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Photo by Jason J. Hatfield

The Two-Hour Tour: Rim Rock Drive

If you can only do one thing, tour the 23-mile Rim Rock Drive by car or bike.

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Largely built between 1931 and 1950, Rim Rock Drive climbs steeply from near the Colorado River and traces the rim of the plateau, providing unrivaled perspectives on the park’s towering rock formations, the Grand Valley, and the Book Cliffs. Give yourself at least two hours (three by bike) to properly photograph the many pull-offs. Here, a mile-by-mile guide to some of our favorites.

Solitude-O-Meter: 2.5

West Entrance | Mile 0
Start at the west-side entrance (elevation: 4,690 feet), near Fruita.

Photo courtesy of Getty Images

Balanced Rock | Mile 1.5
Why Stop? To gander at a 600-ton boulder teetering on a sandstone pedestal. An illustrated sign provides a useful, if quick, lesson about how erosion shapes rock into improbable sculptures like the one in front of you.

Visitor Center | Mile 4.5
Why Stop? To get maps and hiking recs (if it’s open). The interactive exhibits inside provide overviews of the monument’s ecology and history with refreshing brevity. That leaves you plenty of time to follow the half-mile Canyon Rim Trail to Book Cliffs View and Window Rock, two of CNM’s most spectacular overlooks.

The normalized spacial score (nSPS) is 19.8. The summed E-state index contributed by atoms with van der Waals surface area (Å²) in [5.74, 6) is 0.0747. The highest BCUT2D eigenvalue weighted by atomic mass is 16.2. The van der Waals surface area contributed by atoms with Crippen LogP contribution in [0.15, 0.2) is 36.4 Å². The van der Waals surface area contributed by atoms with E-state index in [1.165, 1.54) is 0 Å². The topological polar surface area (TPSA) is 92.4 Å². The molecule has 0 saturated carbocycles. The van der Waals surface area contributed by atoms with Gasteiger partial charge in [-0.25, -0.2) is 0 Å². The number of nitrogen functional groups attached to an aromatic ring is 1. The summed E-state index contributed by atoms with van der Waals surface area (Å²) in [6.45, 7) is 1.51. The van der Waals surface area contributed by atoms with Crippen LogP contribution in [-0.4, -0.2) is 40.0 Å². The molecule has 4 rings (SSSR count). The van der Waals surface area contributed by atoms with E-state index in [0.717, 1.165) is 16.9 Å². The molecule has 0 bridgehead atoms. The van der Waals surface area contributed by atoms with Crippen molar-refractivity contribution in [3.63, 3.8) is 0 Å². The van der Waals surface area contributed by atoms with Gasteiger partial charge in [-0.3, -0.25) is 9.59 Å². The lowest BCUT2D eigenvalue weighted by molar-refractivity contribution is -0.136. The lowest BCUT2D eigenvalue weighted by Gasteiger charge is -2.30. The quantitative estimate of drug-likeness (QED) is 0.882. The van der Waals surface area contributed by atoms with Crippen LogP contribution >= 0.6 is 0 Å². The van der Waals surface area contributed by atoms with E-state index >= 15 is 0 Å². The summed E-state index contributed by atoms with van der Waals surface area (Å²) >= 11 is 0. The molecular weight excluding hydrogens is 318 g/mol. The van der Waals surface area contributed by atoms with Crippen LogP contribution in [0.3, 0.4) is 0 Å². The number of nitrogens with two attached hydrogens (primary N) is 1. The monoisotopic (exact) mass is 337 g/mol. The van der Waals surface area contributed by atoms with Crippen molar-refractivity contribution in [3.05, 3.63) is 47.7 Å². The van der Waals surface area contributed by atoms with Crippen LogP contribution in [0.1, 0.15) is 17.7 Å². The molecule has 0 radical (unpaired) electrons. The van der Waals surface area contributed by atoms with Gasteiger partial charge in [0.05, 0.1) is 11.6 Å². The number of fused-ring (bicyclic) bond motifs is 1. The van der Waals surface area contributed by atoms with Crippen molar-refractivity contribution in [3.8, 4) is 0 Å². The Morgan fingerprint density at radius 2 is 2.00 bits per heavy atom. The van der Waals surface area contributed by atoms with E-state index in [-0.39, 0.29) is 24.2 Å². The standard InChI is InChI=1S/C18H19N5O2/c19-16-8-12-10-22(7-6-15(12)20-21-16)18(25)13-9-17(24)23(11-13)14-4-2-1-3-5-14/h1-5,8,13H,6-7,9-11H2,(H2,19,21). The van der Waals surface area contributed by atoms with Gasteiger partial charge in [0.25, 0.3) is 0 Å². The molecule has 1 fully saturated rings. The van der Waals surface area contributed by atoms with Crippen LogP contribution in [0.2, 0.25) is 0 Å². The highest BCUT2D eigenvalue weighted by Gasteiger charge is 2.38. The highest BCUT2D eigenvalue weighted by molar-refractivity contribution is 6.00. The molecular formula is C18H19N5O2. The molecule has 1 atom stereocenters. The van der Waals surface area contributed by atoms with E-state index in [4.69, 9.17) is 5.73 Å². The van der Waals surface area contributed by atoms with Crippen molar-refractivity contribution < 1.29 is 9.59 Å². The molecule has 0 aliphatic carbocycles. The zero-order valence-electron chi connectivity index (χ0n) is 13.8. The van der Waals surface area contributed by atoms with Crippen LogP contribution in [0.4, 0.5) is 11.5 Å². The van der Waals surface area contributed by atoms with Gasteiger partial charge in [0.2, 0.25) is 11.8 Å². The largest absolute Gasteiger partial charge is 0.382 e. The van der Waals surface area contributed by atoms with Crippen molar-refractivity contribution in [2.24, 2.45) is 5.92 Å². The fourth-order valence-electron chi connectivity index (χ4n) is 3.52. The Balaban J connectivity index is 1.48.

Grand View | Mile 6
Why Stop? The view, yes—but also to remember those who helped make your tour possible. Thousands of Civilian Conservation Corps workers carved these roads out of stone in the 1930s; a plaque here recognizes nine who died when blasting for Half-Tunnel collapsed a cliff on top of them.

Photo by Kasey Cordell

Coke Ovens Overlook | Mile 8
Why Stop? For an excellent look at the beehive-shaped rock formations that resemble ovens used in coal production (you can get closer to them on the half-mile Coke Ovens Trail, just down the road). Bonus: Bighorn sheep sometimes congregate here—as well as near Fruita Canyon—so have your camera ready.

Red Canyon Overlook | Mile 16
Why Stop? To ogle a remarkable example of a “hanging” canyon—essentially a canyon inside a canyon created by erosion. This one showcases the roughly 2,500-foot drop between the monument and the valley, beautifully framing the city of Grand Junction.

Photo by Jason J. Hatfield

Cold Shivers Point | Mile 19
Why Stop? To (carefully) take dramatic selfies on the rock platforms above Columbus Canyon. There’s a reason this place gives folks the willies: It’s a steep 300 feet from the edge of the cliff you’re standing on to the canyon floor.

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